A great way to start your research is by getting a general overview of your topic. Reference materials such as encyclopedias, subject-based dictionaries and general textbooks are reliable sources for this type of information. Check out our recommended references below.
Academic libraries in North America organize their collections according to the Library of Congress Classification system. Political Studies material is mainly shelved in the J section at CapU Library. A few key areas are:
|JX, JZ||International Relations|
Below are some highlights from the Capilano University Library catalogue available in print or electronic formats.
Want an easy way to learn about new books in political science? Check out the New Books in Political Science podcast. The podcast features in-depth discussions with political science authors about their recent work. Topics include hip-hop and black politics, the history of the filibuster, conspiracy theories, and the meaning of citizenship.
"A 22,000 square mile tract of land in northern British Columbia is the site of an explosive set of competing ownership claims. In 1984, the Gitskan people launched a land claim for the entire area, claiming it as unceded aboriginal territory. But since the 1880s, white settlers known to the Gitskan as the "visitors who never left", have occupied land there, and their logging operations now maintain several small towns. Tensions rise as the land claim proceeds. The government acts illegally, selling disputed land as private property to new white settlers and depriving the Gitskan of traditional fishing sites. Wild documented the daily details of the escalating confrontation for 15 months, framing it as a struggle for environmental preservation, as well as a battle between two histories the oral history of traditional land use by the Gistkan, and the legal history of private property and ownership. When the B.C. courts finally reject the Gistkan historical claim as unreliable, the battle between histories boils over."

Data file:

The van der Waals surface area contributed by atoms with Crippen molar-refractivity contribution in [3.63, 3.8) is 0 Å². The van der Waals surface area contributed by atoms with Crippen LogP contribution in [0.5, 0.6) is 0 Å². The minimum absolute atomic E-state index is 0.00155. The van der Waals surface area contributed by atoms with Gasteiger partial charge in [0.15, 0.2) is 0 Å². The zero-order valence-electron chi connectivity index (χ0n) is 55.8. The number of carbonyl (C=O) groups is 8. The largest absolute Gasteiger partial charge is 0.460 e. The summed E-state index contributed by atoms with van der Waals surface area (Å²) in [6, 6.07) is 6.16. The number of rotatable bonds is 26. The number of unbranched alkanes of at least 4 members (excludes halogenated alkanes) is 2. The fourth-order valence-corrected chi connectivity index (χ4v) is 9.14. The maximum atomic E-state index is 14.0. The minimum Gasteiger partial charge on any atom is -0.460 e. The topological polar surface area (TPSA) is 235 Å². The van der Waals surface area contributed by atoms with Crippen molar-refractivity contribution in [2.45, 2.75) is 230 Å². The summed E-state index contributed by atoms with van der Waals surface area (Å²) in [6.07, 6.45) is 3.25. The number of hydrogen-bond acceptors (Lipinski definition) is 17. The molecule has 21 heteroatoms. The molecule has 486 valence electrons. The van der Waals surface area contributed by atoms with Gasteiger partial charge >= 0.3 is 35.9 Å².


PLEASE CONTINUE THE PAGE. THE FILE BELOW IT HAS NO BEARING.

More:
What do you have to do to successfully complete this assignment? How long will each step take you?
Make a list of the tasks you need to accomplish. Set a schedule to finish each task. Put the schedule into your calendar.
Is your topic the right size? Most students choose a topic that is too large. Doing some presearch on your topic can help you get the big picture and understand what narrower topics are available.
Reference resources help you get started on a new topic, answer quick questions, and/or point you to further resources. Examples of reference resources include:
Almanacs - Atlases - Dictionaries - Encyclopedias - Handbooks - Indexes - Thesauri
What questions will you need to answer to write about your topic? What information will you need to find to support your argument?
Make a list to help guide your research.
It's true - keywords are the key to success when it comes to research. Generating a list of keywords before you start searching - and adding to the list as you go - will make you an efficient, effective searcher. If you can't find what your looking for, it's probably due to bad keywords.